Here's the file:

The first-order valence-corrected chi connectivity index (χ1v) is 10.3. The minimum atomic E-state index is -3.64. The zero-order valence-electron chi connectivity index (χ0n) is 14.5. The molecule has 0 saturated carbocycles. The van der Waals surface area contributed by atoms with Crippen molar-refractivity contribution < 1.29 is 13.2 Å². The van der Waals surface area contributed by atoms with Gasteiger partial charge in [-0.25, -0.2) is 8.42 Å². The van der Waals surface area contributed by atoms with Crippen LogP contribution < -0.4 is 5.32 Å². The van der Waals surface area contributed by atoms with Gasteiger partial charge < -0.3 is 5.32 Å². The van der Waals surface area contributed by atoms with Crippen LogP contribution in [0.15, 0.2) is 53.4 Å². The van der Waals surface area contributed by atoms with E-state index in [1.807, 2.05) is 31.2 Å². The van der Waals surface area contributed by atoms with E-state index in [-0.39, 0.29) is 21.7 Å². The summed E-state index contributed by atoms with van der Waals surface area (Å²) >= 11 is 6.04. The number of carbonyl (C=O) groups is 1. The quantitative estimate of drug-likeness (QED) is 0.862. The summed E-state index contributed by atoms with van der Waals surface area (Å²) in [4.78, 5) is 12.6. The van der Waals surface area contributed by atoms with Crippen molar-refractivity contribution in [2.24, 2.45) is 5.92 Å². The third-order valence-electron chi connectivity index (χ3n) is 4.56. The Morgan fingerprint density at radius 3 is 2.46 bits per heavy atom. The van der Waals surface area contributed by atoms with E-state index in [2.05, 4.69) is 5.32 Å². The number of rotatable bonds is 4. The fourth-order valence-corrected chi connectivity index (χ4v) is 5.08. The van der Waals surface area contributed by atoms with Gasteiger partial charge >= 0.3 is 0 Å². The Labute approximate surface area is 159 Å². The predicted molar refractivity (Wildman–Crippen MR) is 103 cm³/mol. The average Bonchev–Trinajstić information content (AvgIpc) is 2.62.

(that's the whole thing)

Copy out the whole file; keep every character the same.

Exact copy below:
The first-order valence-corrected chi connectivity index (χ1v) is 10.3. The minimum atomic E-state index is -3.64. The zero-order valence-electron chi connectivity index (χ0n) is 14.5. The molecule has 0 saturated carbocycles. The van der Waals surface area contributed by atoms with Crippen molar-refractivity contribution < 1.29 is 13.2 Å². The van der Waals surface area contributed by atoms with Gasteiger partial charge in [-0.25, -0.2) is 8.42 Å². The van der Waals surface area contributed by atoms with Crippen LogP contribution < -0.4 is 5.32 Å². The van der Waals surface area contributed by atoms with Gasteiger partial charge < -0.3 is 5.32 Å². The van der Waals surface area contributed by atoms with Crippen LogP contribution in [0.15, 0.2) is 53.4 Å². The van der Waals surface area contributed by atoms with E-state index in [1.807, 2.05) is 31.2 Å². The van der Waals surface area contributed by atoms with E-state index in [-0.39, 0.29) is 21.7 Å². The summed E-state index contributed by atoms with van der Waals surface area (Å²) >= 11 is 6.04. The number of carbonyl (C=O) groups is 1. The quantitative estimate of drug-likeness (QED) is 0.862. The summed E-state index contributed by atoms with van der Waals surface area (Å²) in [4.78, 5) is 12.6. The van der Waals surface area contributed by atoms with Crippen molar-refractivity contribution in [2.24, 2.45) is 5.92 Å². The third-order valence-electron chi connectivity index (χ3n) is 4.56. The Morgan fingerprint density at radius 3 is 2.46 bits per heavy atom. The van der Waals surface area contributed by atoms with E-state index in [2.05, 4.69) is 5.32 Å². The number of rotatable bonds is 4. The fourth-order valence-corrected chi connectivity index (χ4v) is 5.08. The van der Waals surface area contributed by atoms with Gasteiger partial charge >= 0.3 is 0 Å². The Labute approximate surface area is 159 Å². The predicted molar refractivity (Wildman–Crippen MR) is 103 cm³/mol. The average Bonchev–Trinajstić information content (AvgIpc) is 2.62.